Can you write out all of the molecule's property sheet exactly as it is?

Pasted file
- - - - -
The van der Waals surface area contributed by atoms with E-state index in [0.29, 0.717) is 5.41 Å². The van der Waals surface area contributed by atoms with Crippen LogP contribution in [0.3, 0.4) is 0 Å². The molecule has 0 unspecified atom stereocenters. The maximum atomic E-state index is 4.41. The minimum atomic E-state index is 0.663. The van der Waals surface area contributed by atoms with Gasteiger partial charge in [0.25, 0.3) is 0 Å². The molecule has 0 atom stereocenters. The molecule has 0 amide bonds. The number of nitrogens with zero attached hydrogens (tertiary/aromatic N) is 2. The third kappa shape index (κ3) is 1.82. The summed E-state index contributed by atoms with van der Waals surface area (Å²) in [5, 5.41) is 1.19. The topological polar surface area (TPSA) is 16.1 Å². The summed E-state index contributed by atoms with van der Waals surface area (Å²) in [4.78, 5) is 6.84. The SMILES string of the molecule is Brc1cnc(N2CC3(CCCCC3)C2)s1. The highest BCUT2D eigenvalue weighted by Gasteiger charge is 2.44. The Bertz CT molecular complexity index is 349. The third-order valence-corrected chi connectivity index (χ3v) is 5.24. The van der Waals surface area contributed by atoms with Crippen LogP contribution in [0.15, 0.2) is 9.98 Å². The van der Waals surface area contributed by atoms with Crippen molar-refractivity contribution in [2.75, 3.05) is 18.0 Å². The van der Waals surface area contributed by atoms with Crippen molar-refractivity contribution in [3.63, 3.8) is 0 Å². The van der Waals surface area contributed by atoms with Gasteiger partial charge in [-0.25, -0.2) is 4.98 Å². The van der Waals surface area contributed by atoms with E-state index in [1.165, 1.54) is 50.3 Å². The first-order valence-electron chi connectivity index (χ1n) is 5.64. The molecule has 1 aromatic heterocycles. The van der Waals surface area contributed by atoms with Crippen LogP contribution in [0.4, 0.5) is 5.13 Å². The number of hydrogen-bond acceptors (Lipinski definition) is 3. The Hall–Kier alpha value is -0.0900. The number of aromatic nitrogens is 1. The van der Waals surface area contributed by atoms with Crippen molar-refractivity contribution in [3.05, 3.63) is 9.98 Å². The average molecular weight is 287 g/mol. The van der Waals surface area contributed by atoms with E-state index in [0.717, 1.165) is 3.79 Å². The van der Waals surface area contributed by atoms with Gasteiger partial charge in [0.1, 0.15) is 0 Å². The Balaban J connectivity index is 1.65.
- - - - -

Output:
The van der Waals surface area contributed by atoms with E-state index in [0.29, 0.717) is 5.41 Å². The van der Waals surface area contributed by atoms with Crippen LogP contribution in [0.3, 0.4) is 0 Å². The molecule has 0 unspecified atom stereocenters. The maximum atomic E-state index is 4.41. The minimum atomic E-state index is 0.663. The van der Waals surface area contributed by atoms with Gasteiger partial charge in [0.25, 0.3) is 0 Å². The molecule has 0 atom stereocenters. The molecule has 0 amide bonds. The number of nitrogens with zero attached hydrogens (tertiary/aromatic N) is 2. The third kappa shape index (κ3) is 1.82. The summed E-state index contributed by atoms with van der Waals surface area (Å²) in [5, 5.41) is 1.19. The topological polar surface area (TPSA) is 16.1 Å². The summed E-state index contributed by atoms with van der Waals surface area (Å²) in [4.78, 5) is 6.84. The SMILES string of the molecule is Brc1cnc(N2CC3(CCCCC3)C2)s1. The highest BCUT2D eigenvalue weighted by Gasteiger charge is 2.44. The Bertz CT molecular complexity index is 349. The third-order valence-corrected chi connectivity index (χ3v) is 5.24. The van der Waals surface area contributed by atoms with Crippen LogP contribution in [0.15, 0.2) is 9.98 Å². The van der Waals surface area contributed by atoms with Crippen molar-refractivity contribution in [2.75, 3.05) is 18.0 Å². The van der Waals surface area contributed by atoms with Crippen molar-refractivity contribution in [3.63, 3.8) is 0 Å². The van der Waals surface area contributed by atoms with Gasteiger partial charge in [-0.25, -0.2) is 4.98 Å². The van der Waals surface area contributed by atoms with E-state index in [1.165, 1.54) is 50.3 Å². The first-order valence-electron chi connectivity index (χ1n) is 5.64. The molecule has 1 aromatic heterocycles. The van der Waals surface area contributed by atoms with Crippen LogP contribution in [0.4, 0.5) is 5.13 Å². The number of hydrogen-bond acceptors (Lipinski definition) is 3. The Hall–Kier alpha value is -0.0900. The number of aromatic nitrogens is 1. The van der Waals surface area contributed by atoms with Crippen molar-refractivity contribution in [3.05, 3.63) is 9.98 Å². The average molecular weight is 287 g/mol. The van der Waals surface area contributed by atoms with E-state index in [0.717, 1.165) is 3.79 Å². The van der Waals surface area contributed by atoms with Gasteiger partial charge in [0.1, 0.15) is 0 Å². The Balaban J connectivity index is 1.65.